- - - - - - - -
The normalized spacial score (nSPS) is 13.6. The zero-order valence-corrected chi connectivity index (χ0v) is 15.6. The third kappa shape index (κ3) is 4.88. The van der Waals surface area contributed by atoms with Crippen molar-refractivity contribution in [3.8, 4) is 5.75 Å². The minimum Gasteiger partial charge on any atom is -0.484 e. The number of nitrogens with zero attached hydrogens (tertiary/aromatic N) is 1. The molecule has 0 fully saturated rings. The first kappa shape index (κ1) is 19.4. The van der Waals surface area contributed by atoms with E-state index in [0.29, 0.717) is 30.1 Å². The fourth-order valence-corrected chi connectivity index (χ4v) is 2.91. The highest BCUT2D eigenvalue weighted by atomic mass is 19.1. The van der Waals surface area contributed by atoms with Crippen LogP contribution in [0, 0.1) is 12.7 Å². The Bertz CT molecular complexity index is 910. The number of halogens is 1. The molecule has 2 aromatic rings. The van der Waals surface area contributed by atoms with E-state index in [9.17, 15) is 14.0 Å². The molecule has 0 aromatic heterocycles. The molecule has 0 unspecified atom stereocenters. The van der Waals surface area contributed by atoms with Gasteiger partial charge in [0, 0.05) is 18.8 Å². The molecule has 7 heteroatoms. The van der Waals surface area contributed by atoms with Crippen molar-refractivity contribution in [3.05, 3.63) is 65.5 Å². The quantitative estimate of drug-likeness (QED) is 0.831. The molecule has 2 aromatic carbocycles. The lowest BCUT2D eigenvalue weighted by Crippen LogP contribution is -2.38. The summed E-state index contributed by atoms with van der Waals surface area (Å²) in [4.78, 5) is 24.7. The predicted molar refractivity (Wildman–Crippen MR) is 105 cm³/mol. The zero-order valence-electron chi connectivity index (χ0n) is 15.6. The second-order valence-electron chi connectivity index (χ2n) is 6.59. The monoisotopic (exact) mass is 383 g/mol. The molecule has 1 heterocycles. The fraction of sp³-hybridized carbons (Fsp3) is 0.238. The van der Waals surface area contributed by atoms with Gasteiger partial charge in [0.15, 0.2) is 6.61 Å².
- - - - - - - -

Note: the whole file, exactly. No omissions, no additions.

The normalized spacial score (nSPS) is 13.6. The zero-order valence-corrected chi connectivity index (χ0v) is 15.6. The third kappa shape index (κ3) is 4.88. The van der Waals surface area contributed by atoms with Crippen molar-refractivity contribution in [3.8, 4) is 5.75 Å². The minimum Gasteiger partial charge on any atom is -0.484 e. The number of nitrogens with zero attached hydrogens (tertiary/aromatic N) is 1. The molecule has 0 fully saturated rings. The first kappa shape index (κ1) is 19.4. The van der Waals surface area contributed by atoms with E-state index in [0.29, 0.717) is 30.1 Å². The fourth-order valence-corrected chi connectivity index (χ4v) is 2.91. The highest BCUT2D eigenvalue weighted by atomic mass is 19.1. The van der Waals surface area contributed by atoms with Crippen LogP contribution in [0, 0.1) is 12.7 Å². The Bertz CT molecular complexity index is 910. The number of halogens is 1. The molecule has 2 aromatic rings. The van der Waals surface area contributed by atoms with E-state index in [9.17, 15) is 14.0 Å². The molecule has 0 aromatic heterocycles. The molecule has 0 unspecified atom stereocenters. The van der Waals surface area contributed by atoms with Gasteiger partial charge in [0, 0.05) is 18.8 Å². The molecule has 7 heteroatoms. The van der Waals surface area contributed by atoms with Crippen molar-refractivity contribution in [3.05, 3.63) is 65.5 Å². The quantitative estimate of drug-likeness (QED) is 0.831. The molecule has 2 aromatic carbocycles. The lowest BCUT2D eigenvalue weighted by Crippen LogP contribution is -2.38. The summed E-state index contributed by atoms with van der Waals surface area (Å²) in [4.78, 5) is 24.7. The predicted molar refractivity (Wildman–Crippen MR) is 105 cm³/mol. The zero-order valence-electron chi connectivity index (χ0n) is 15.6. The second-order valence-electron chi connectivity index (χ2n) is 6.59. The monoisotopic (exact) mass is 383 g/mol. The molecule has 1 heterocycles. The fraction of sp³-hybridized carbons (Fsp3) is 0.238. The van der Waals surface area contributed by atoms with Gasteiger partial charge in [0.15, 0.2) is 6.61 Å².